A New Princess Diana Conspiracy Theory Book

    October 24, 2013

On August 31st, 1997, Princess Diana died in a car crash in Paris, France. Ever since that devastating day there’s been a lot of unnerving claims surrounding Princess Diana’s death. Claims of which are called “conspiracies”, a dirty little word that titillates Jesse Ventura, stimulates elaborate discussions (as well as doubts), and conjures images of paranoid tin foil hat wearers. On one side, you have official reports that conclude that Henri Paul, the chauffeur for Diana, lost control of the vehicle while driving 121 mph with a blood alcohol level of between 0.173 and 0.187. On the other side, you have Mohamed Al-Fayed (the owner of Hôtel Ritz, for which Paul worked) claiming that the crash was orchestrated by MI6 on orders by the Royal Family.


Flash forward to 2013, and you have a Wikipedia page with 6156 words and 70 sources all dedicated to conspiracy theories surrounding Princess Diana’s death. Some of the debunked and archived conspiracies say:


In August and October of this year, two new books were released surrounding the purported plots and pacts to pulverize the princess.

Alan Power’s The Princess Diana Conspiracy claims that Paul had been secretly in cahoots with MI6. Powers goes on in his book saying that Paul was double crossed, and MI6 conspired with an SAS hit squad to wipe out both him and the princess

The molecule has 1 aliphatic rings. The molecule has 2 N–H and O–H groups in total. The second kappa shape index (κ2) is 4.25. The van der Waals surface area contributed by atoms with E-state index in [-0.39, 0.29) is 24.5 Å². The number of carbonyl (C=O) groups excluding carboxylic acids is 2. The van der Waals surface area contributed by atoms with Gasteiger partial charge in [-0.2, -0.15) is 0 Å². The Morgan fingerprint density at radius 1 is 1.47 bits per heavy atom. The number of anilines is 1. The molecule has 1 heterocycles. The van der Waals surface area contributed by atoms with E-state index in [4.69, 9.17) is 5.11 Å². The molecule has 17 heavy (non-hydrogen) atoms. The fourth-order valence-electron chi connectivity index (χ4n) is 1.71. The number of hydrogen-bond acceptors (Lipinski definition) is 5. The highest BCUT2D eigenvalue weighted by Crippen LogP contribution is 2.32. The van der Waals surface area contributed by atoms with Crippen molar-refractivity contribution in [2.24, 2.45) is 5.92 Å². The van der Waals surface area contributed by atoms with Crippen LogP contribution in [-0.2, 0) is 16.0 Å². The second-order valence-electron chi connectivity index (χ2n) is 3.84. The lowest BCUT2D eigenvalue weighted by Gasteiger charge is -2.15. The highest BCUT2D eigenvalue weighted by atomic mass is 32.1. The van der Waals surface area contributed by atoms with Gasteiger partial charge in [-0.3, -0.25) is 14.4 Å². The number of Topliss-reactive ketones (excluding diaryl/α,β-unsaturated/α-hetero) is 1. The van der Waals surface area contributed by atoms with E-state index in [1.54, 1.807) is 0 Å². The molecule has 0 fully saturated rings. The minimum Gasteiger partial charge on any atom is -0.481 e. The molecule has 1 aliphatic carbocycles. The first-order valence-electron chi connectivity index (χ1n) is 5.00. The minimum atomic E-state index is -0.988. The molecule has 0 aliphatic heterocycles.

An even newer booked titled The Assassination of Princess Diana by John Morgan touches up on how someone “tampered with” Princess Diana’s vehicle, resulting in brake failure. Morgan says in his book that even Diana believed there was a plot to kill her based off notes and phone calls she made with friends and lawyers. Princess Diana allegedly said to her friend Simone Simmons that she was being stalked by “the men in grey suits”, a conclave of killers who cut the brakes of her soft-top green Audi in November of 1995. According to the book, what followed next was that Diana experienced brake failure when driving back to Kensington Palace from a doctor’s appoint in Marylebone; the princess winded up coasting through red traffic lights after putting her foot on the brake.


Above you’ll see a letter written by Princess Diana sent to her butler Paul Burrell. Burrell kept it secret until after the car crash in Paris in 1997 which killed Diana. The letter has been questioned for its validity. Lucia Flecha de Lima, a close friend of the princess, said that Burrell was “perfectly capable of imitating” her handwriting.

(Pictures via CNN, WikiCommons, Amazon (1), (2), Telegraph.co.uk)